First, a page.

Photochemically Activated Flexible Metal-Oxide Transistors and Circuits Using Low Impurity Aqueous System

High mobility flexible metal-oxide thin-film transistors and circuits have been fabricated on an ultrathin plastic substrate using environmentally benign aqueous solution system and low-temperature photochemical activation process ( $sim 150$ °C). Results show that the indium-gallium–zinc oxide (IGZO) thin-film transistors (TFTs) fabricated from nitrate-based precursors in aqueous solution outperform the devices from acetate-based precursors in alcohol solution. Here, IGZO TFTs and seven-stage ring oscillators are demonstrated on a $3sim 5~mu $ m-thick polyimide substrates with an average mobility of $>6.9~mathrm{cm}^{2}$ /V-s, subthreshold slope of $sim 0.14$ V/decade, and oscillation frequency of $sim 340$ kHz corresponding to 210 ns of propagation delay per stage at a supply bias of 20 V.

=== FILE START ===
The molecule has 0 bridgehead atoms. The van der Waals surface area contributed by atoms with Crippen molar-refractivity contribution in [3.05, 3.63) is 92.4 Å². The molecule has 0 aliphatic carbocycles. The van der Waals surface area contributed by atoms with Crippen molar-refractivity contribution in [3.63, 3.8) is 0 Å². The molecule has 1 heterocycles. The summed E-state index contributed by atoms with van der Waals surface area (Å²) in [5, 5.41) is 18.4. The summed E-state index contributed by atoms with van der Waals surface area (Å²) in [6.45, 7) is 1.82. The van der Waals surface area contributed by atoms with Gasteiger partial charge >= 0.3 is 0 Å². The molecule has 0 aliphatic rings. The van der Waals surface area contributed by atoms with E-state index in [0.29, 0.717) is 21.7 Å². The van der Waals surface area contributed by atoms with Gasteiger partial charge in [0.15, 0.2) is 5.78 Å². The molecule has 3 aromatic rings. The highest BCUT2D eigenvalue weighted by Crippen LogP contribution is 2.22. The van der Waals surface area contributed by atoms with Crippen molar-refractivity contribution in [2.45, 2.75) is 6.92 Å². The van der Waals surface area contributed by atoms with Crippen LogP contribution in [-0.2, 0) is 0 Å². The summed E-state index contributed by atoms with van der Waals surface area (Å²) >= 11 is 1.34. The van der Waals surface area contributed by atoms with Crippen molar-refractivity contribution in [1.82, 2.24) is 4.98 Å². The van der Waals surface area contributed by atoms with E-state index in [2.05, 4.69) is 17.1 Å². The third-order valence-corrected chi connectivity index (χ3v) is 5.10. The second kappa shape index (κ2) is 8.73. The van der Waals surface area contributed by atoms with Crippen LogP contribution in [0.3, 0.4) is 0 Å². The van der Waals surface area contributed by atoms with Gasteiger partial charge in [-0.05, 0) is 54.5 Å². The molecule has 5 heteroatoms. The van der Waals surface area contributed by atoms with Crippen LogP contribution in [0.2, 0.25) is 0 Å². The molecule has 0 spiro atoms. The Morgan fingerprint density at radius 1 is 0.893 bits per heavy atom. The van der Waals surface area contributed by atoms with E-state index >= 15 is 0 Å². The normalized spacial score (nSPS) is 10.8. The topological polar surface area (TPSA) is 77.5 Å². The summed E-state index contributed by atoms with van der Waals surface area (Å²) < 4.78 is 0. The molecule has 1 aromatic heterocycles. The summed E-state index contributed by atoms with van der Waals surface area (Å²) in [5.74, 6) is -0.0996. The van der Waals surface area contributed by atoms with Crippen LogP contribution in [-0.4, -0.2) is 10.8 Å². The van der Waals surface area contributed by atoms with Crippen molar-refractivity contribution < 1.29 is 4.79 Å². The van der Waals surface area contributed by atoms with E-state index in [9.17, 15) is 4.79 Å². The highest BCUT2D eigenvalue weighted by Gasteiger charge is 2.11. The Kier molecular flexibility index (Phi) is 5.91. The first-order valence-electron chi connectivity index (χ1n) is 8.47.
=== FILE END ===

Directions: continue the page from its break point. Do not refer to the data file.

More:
$1/f$ Noise Expressions for Amorphous InGaZnO TFTs Considering Mobility Power-Law Parameter in Above-Threshold Regime

Analytical $1/f$ noise expressions are presented for amorphous InGaZnO thin-film transistors considering the well-known power-law parameter $alpha $ in the mobility equation. The drain current noise power spectral density (PSD) is derived from Ghibaudo’s carrier number fluctuation model. It is found that the parameter $alpha $ clarifies the relationship between the drain current noise PSD and the drain current. The relationship is verified by the available experimental data.

High-Speed Pseudo-CMOS Circuits Using Bulk Accumulation a-IGZO TFTs

We propose a way to achieve high-speed circuits with dual-gate (DG) bulk-accumulation back-channel-etched (BCE) amorphous indium-gallium–zinc-oxide (a-IGZO) thin-film transistors (TFTs) using the pseudo-CMOS structure. The DG BCE a-IGZO TFTs exhibit field-effect mobility ( $mu _{mathrm {mathbf {FE}}}$ ), threshold voltage ( $V_{mathrm {mathbf {th}}}$ ), and subthreshold swing of 30 ± 3 $mathrm{cm}^{mathrm {mathbf {2}}}$ /Vs, 2 ± 0.5 V, and 120 ± 30 mV/decade, respectively. For input voltage ( $V_{mathrm {mathbf {DD}}}$ ) of 20 V, seven-stage pseudo-CMOS ring oscillators implemented with the BCE bulk-accumulation a-IGZO TFTs show oscillation frequency of 6.51 MHz, which corresponds to a propagation delay time of 11 ns/stage and is faster than the 17 ns/stage delay of the fastest single-gate-driven ratioed coplanar a-IGZO TFT circuits.

Dual-Sweep Combinational Transconductance Technique for Separate Extraction of Parasitic Resistances in Amorphous Thin-Film Transistors